Thursday, May 14, 2009

The Poisonwood Bible by Barbara Kingsolver

Last night at a book club gathering, Barbara Kingsolver's name came up. I remembered how much I enjoyed reading her novel The Poisonwood Bible a few years ago (for a different book club--I can't get enough of book clubs, but that's another story). The Poisonwood Bible is the kind of book I never would have selected on my own--the plot details on the inside cover would have scared me away: a zealous missionary drags his family to Africa where they encounter snakes, ants, malaria, death. Yuck, way too depressing. But that's why reading groups are so great, because you are pressured (in a good way) to read "outside the box." This book, despite heavy subject matter, is blessed with snappy first person narration by the family daughters and mother. Additionally, Kingsolver excels in bringing the full bouquet of Africa to her readers: the smells of the marketplace, the heat and beauty of the landscape. I'll probably never go to Africa, but I felt like I'd been there after reading this book. And isn't that literature at its best-- transporting the reader to another time and place? This book succeeds in that mission (even if the missionary father royally fails in his--oh, you'll just revel in his blunders!).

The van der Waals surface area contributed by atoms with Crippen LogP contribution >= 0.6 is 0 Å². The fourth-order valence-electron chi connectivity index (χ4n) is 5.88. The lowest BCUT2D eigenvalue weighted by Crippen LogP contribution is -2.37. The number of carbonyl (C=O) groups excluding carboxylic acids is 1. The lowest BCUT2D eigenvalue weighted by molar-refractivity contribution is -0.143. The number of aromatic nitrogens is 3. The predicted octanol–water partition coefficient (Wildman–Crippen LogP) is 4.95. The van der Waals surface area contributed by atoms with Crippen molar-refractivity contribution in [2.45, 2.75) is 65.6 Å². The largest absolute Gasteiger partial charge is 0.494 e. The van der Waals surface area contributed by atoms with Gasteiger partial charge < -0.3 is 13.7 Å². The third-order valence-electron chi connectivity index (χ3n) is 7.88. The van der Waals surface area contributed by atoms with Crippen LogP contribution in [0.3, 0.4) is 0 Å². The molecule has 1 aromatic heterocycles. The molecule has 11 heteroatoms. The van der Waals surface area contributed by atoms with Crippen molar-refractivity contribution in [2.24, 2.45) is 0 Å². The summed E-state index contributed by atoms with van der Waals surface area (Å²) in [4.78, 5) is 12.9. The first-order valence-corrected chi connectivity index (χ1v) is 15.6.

1. I love all her other books but this one was too depressing for me.

  2. There is a lot of sadness in it, esp when the youngest daughter won't take her malaria pills.